I also found a few greenies, or pickles, the other day. At first I wasn’t sure what species these were, but Jeremy Faber of Foraged and Found Edibles confirmed them as greenies based on these photos.

Notice the multi-layered stem when cut (at right). Sometimes the stem is so thick it appears solid, as seen in the photo at lower left. To my eye, these morels look quite a bit different from the greenies I saw in the Yukon two years ago, which were considerably larger and darker, with noticeably dense pitting like gray morels. Faber suggested that the lack of moisture this season has prevented this variety from attaining its usual size and coloration. They were scattered in the burn mostly as singletons, with perhaps a dozen in all making it into my bucket.

Some mycologists dispute the existence of greenies, considering them just another form of typical burn morel known in the industry as conica, of which there are probably several hard-to-separate species that require microscopic study and DNA analysis for identification. Still, the greenie familiar to commercial pickers has its own distinct appearance and it’s always the last to show in the burn, if it shows at all. The species that it seems to come closest to in the recent taxonomic reclassification of morels is Morchella capitata, but I wonder whether it’s in fact a species that has yet to be described by science. No doubt the mystery surrounding greenies will be unraveled in coming years as morel classification continues to be a hot topic among mycologists.

So, what about the taste? Unfortunately there wasn’t a conica in sight the other day, and the non-burn morels have been done in my habitat since mid-June. That leaves grays and greenies to duke it out. Most western morel enthusiasts rank the non-burn “natural” black morel as the tastiest, with conica next. Mountain blonds, though beautiful, tend to lack strong flavor, and the early season logging morels are generally derided as unsightly. And those late-flushing burn morels?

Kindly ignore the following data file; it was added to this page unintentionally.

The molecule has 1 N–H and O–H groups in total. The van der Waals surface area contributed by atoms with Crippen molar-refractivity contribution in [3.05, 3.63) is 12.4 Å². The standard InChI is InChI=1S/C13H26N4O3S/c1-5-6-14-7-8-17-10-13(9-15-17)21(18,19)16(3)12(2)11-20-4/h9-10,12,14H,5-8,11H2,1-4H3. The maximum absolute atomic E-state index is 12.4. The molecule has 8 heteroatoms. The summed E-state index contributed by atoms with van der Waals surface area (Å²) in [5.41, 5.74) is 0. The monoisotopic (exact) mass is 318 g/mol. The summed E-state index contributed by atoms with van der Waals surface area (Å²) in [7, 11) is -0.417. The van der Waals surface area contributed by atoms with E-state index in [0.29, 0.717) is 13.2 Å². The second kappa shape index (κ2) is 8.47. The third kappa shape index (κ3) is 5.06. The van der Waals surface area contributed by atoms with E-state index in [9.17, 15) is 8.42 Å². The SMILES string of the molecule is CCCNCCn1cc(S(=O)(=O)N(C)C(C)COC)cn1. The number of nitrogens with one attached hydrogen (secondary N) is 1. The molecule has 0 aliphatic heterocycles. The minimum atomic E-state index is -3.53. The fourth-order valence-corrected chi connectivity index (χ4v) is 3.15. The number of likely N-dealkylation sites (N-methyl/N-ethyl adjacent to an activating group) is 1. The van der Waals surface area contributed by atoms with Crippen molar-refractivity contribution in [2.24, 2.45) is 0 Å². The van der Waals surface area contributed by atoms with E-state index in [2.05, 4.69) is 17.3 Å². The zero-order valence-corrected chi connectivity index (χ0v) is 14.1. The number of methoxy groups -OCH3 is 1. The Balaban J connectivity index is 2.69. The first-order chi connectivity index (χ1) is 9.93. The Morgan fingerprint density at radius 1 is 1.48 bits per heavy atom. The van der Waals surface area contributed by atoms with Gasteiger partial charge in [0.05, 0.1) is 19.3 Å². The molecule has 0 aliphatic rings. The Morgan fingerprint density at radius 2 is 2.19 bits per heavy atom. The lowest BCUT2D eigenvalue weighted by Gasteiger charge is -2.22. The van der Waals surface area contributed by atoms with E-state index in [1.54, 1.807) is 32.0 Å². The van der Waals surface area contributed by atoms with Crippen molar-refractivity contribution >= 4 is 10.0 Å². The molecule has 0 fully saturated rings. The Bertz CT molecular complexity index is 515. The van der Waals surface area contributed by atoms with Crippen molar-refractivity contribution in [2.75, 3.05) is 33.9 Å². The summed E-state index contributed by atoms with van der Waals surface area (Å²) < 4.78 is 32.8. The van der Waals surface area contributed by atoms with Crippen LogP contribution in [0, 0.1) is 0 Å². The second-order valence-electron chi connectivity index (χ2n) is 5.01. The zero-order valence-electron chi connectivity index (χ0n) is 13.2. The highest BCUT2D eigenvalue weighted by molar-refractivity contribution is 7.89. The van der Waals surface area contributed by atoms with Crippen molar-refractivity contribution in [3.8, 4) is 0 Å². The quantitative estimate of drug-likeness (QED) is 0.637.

I put two grays and two greenies head to head in a summer burn morel taste-off. They got simply sautéed side by side in butter, with a sprinkling of salt. The grays, it must be said, had tremendous texture: meaty, chewy, crisp on the outside. The greenies, however, get the nod for taste. I won’t bore you by waxing grandiloquent like a wine snob. The bottom line is that I was reminded yet again that morels don’t really taste all that much like mushrooms; they taste like something that hasn’t been named yet—a mixture of meat and fungus that pleases the palate with its burst of umami. And for this reason, they made an excellent accompaniment to my first beach-caught salmon of the season, in a summer risotto, along with chard and tomatoes from the garden.

Marvelous Morels

It’s been a good year for morels throughout much of the country, though your own mileage may vary. I picked my first “naturals” in the third week in April and the action in Washington State hasn’t slowed since.

Mushroom hunters across North America have had a chance to put new names to several familiar faces this spring. Last year, in the September-October issue of Mycologia, Michael Kuo et al proposed a revision to morel taxonomy that added a number of new species to the lineup. (An identification key can be found here.) For the first time, those of us in the West could reliably identify our beloved natural black morel as Morchella snyderi, with its habitat in unburned forest, lacunose stem, and black ridges on the cap. Another not-so-scientific identifying feature that I use, especially in areas where naturals and burn morels are in close proximity, is feel: naturals are noticeably cool to the touch.

We’ve also seen fair numbers of that confounding morel, the “mountain blond,” found in unburned western montane forests of mixed fir and pine (a commercial hunter I know insists that ponderosa must be present nearby to find this mushroom). Some years we get very few, for reasons that are not readily apparent, and their fruiting tends to be in scattered locales. Mountain blonds have the same coloration as yellow morels (i.e. Morchella esculentoides), but their morphology is more akin to black morels; turns out they’re part of the black morel group (or clade), a taxonomic revelation that didn’t surprise anyone who works with these mushrooms from year to year. While they’re one of our most beautiful morels, sadly, their flavor in the pan is less than striking. In the new classification, they carry the apt name Morchella frustrata.